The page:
MCMAHON: The U.S. government has been pressing Mexico to sign what’s called a safe third-party agreement that would—could be something that they could—that could then lead to the lifting of this tariff threat.
Shannon, could you talk a little bit about what that means and whether that’s something we might see discussed in the meetings that get under way tomorrow?
O’NEIL: Sure. So the safe third-party agreement, the idea here is that the United States and Mexico, they would recognize Mexico as a safe place. In fact, Canada has one of these with the United States. It’s a safe place for migrants to come if that country can meet all of the rights and responsibilities of those refugees.
And what it would mean is that any migrant who’s claiming asylum, claiming refugee status, who comes into that country, they have to ask for asylum or refugee status in that country. They can’t keep coming to another country and then ask for it there.
So what this would do—the United States and the Trump administration wants this because any Central American that touches Mexico first would have to appeal to Mexico. They would have no rights to appeal to the United States. And then the United States would be free of any obligations or need to process those people and go through our own asylum process here. So this would be a big benefit in Trump’s mind and to the United States, because they would just wash their hands of most of these Central American migrants, at least those that come up through Mexico to the southern border, which are many of them, most of them.
But it would leave Mexico in, in my view, an even bigger quandary, because they would be responsible for all of these people. And this is a country whose immigration authorities—they have two main bodies, the National Immigration Institute, which handles all of immigration, and then they have a separate body that deals with asylum cases. These are some of the weakest bureaucracies within the total—within the Mexican state.
And so, for instance, the asylum body is called COMAR. They had thirty thousand applications last year and they were barely able to process a quarter of them. And this year they’re set to have—double that number, almost sixty thousand coming through, with fewer resources. They’ve appealed to the U.N., and the U.N. is actually going to give them a couple of million dollars to open up a new office in Tijuana, so along the border with the United States, because of the crush of Central Americans that are up there. But this is a bureaucracy that’s overwhelmed.
So if Mexico signed this agreement, one, Mexico is not a safe country for migrants. So the high bar that these types of agreements are supposedly set would not be passed. But if they did agree, then Mexico would be on the hook to deal with all of these migrants with a much limited—much more limited capacity and set of resources than Trump or than the United States has.
MCMAHON: And Shannon, you mentioned in your Bloomberg piece that, as a corollary, Europe provided Niger, a very poor country in Africa, with more than a billion dollars to stop Libyans from transiting across its territory. And you said maybe potentially Washington could step up with some money for Mexico to do the same. Is that something that is feasible at this point?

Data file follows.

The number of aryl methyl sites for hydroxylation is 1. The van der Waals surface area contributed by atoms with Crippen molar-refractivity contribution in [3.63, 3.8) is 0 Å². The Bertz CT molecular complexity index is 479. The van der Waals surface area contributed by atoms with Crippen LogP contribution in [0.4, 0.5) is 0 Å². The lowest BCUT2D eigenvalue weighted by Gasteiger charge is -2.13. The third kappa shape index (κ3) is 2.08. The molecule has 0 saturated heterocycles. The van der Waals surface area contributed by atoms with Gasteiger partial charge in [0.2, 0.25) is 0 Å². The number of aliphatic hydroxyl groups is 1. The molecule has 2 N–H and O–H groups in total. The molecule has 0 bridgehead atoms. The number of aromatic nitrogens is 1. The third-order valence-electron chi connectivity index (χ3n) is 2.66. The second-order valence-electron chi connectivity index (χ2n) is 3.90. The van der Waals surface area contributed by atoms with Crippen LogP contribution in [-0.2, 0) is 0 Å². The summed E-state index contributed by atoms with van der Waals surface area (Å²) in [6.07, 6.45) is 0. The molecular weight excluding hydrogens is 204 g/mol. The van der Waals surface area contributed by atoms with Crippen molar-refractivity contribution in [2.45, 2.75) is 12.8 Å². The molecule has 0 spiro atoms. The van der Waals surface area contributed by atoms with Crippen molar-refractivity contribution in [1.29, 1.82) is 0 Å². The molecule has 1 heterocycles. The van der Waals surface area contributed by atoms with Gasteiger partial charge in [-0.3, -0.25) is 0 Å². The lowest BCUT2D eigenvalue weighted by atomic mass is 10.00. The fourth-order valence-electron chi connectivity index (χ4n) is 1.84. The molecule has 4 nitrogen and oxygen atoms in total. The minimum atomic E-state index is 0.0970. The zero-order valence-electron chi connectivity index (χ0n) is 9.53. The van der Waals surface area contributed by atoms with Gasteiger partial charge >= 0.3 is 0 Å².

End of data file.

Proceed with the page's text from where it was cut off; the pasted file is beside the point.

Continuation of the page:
O’NEIL: Well, that’s something that might be feasible. And if Mexico was negotiating this kind of agreement, one would expect them to ask for it, ask for support to take on this big challenge. But it’s not something that I see coming out of Washington today. What we’ve seen so far is Trump saying that he would put tariffs on, that he would hurt Mexico’s economy and its industry and jobs and all of that, if they don’t do something. But it seems much more sticks than carrots; doesn’t seem as if the administration is offering an increase of aid or support for this.
And interestingly, we’ve seen a decade-long set of security assistance, much of that that’s gone to migration as well as others fighting drug cartels and organized crime more generally, that began a decade ago called the Merida Initiative. So this has been really the basis and foundation of U.S.-Mexico security cooperation for a long time now.
And the Trump administration over the last couple of years has cut back what it’s asking Congress for to give to Mexico, even though that money has moved over time from providing hardware and focusing on drug trafficking to, more and more, fixing rule of law and also addressing migrants and addressing the Mexican southern border. So far Trump has been pulling out of providing Mexico those resources.
And then also we saw in March Trump announce that he was ending all aid to Central America, where these migrants are coming from. So if that’s the precedent, it’s hard to imagine that the United States and the Trump administration would be willing to offer Mexico, you know, upwards of a billion dollars to deal with this problem on its own territory.
MCMAHON: Shannon, you mentioned economic pain. I wanted you first and then Ted to talk a bit about both sides of the border, and probably beyond, what sort of impact if the U.S. goes through with the tariffs starting next week, what sort of impact this is going to have on companies ranging from, I guess, avocado growers to auto manufacturers and so forth. So could you talk a little bit first, Shannon, and then Ted, about the economic pain?
O’NEIL: Sure. Well, the short answer is there will be economic pain.
O’NEIL: Most of it will be from Mexico. Mexico is one of the—has become one of the most open countries in the world. Trade to GDP is somewhere in the range of 38 percent trade to GDP. So that’s more open than China. That’s more open than most countries around the world. And the vast majority, 80-plus percent, of that trade goes to the United States.